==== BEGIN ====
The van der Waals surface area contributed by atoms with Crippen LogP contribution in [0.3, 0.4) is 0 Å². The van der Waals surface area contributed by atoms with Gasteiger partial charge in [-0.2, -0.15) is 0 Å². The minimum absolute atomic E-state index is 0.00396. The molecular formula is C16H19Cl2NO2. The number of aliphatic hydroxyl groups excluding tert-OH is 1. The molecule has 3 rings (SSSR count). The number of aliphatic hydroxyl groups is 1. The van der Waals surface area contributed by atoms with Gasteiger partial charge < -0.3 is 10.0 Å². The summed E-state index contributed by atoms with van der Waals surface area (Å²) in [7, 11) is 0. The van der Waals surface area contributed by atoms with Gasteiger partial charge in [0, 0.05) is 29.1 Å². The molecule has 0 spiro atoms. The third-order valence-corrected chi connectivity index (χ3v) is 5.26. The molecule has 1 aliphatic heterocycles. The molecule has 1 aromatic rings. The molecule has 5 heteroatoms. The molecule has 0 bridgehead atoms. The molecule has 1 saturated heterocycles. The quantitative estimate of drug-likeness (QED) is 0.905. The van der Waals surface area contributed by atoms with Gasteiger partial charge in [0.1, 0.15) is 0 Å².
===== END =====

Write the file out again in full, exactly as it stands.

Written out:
The van der Waals surface area contributed by atoms with Crippen LogP contribution in [0.3, 0.4) is 0 Å². The van der Waals surface area contributed by atoms with Gasteiger partial charge in [-0.2, -0.15) is 0 Å². The minimum absolute atomic E-state index is 0.00396. The molecular formula is C16H19Cl2NO2. The number of aliphatic hydroxyl groups excluding tert-OH is 1. The molecule has 3 rings (SSSR count). The number of aliphatic hydroxyl groups is 1. The van der Waals surface area contributed by atoms with Gasteiger partial charge < -0.3 is 10.0 Å². The summed E-state index contributed by atoms with van der Waals surface area (Å²) in [7, 11) is 0. The van der Waals surface area contributed by atoms with Gasteiger partial charge in [0, 0.05) is 29.1 Å². The molecule has 0 spiro atoms. The third-order valence-corrected chi connectivity index (χ3v) is 5.26. The molecule has 1 aliphatic heterocycles. The molecule has 1 aromatic rings. The molecule has 5 heteroatoms. The molecule has 0 bridgehead atoms. The molecule has 1 saturated heterocycles. The quantitative estimate of drug-likeness (QED) is 0.905. The van der Waals surface area contributed by atoms with Gasteiger partial charge in [0.1, 0.15) is 0 Å².